Yet it's women who are the titular characters in these three films. The leading ladies get the memorable songs, the iconic costumes, and the emotional journeys, while their male love interests are generic—often unnamed—supporting characters. The princes may do the physical rescuing, but they are very much presented as "prizes" for our heroines to win (albeit through conventional means of being beautiful and suffering silently). While contemporary blockbusters struggle to populate their worlds with more than one token woman, these early Disney films offer a wide range of female characters. Snow White's Evil Queen, Cinderella's Stepmother, and Sleeping Beauty's Maleficent remain three of Hollywood's most memorable female villains. And long before Frozen celebrated female friendships, Cinderella and Aurora relied on female fairies for help, guidance, and encouragement. These films troublingly imply that only beautiful women can be heroes, but it's still a fairly progressive step to depict women as romantic leads, villains, and supporting characters all in one film.
Today we celebrate The Hunger Games, Lucy, and Divergent for proving that female-driven films can be blockbusters. But we've known that since 1939 when Snow White's $6.5 million international gross made it the most successful sound film of all time. (It was quickly displaced by another female-driven blockbuster, Gone With The Wind.) Perhaps that's why—after enduring a period of critical and commercial failure in the 1970s and 1980s—Disney once again returned to the princess genre to revitalize itself.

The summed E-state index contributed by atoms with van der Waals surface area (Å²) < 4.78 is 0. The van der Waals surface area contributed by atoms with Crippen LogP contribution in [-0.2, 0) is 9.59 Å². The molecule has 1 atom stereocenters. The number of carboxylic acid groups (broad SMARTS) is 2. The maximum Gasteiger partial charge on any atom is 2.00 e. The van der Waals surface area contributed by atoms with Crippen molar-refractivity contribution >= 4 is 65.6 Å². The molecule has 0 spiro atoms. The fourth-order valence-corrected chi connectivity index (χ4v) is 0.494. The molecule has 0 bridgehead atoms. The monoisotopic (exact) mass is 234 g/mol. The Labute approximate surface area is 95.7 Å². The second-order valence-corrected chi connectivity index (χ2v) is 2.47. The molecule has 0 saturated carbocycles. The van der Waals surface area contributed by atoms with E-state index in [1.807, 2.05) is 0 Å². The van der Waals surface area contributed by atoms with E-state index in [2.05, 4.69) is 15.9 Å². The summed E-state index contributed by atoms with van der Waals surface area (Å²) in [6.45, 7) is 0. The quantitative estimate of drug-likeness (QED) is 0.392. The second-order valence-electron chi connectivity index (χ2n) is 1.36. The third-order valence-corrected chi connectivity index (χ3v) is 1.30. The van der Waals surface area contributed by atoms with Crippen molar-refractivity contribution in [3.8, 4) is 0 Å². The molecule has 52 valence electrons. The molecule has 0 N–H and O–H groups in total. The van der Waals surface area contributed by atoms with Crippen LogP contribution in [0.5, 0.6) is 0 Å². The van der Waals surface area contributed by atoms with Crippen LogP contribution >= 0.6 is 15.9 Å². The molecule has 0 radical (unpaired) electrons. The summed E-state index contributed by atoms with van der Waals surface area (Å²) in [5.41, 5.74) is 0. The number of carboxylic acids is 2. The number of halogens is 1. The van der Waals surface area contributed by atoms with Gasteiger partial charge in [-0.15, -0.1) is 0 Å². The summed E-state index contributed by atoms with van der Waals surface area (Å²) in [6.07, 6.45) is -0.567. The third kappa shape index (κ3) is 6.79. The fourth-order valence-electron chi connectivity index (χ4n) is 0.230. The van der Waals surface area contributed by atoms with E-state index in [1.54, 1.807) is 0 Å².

The Little Mermaid kicked off the Disney Renaissance and launched a whole new breed of more overtly feminist princesses. Ariel is feisty, adventurous, and defiant. She's more recognizably flawed than the princesses who came before her and more adamant about achieving her dreams on her own terms. But as Disney's first return to the princess genre in three decades, the film is very much a transitional one. While Ariel's personality is more realistic, her narrative still follows the underdeveloped love-at-first-sight arc from the classic era. But with a bonafide hit under its belt, Disney pushed its feminist storytelling even further during the 1990s.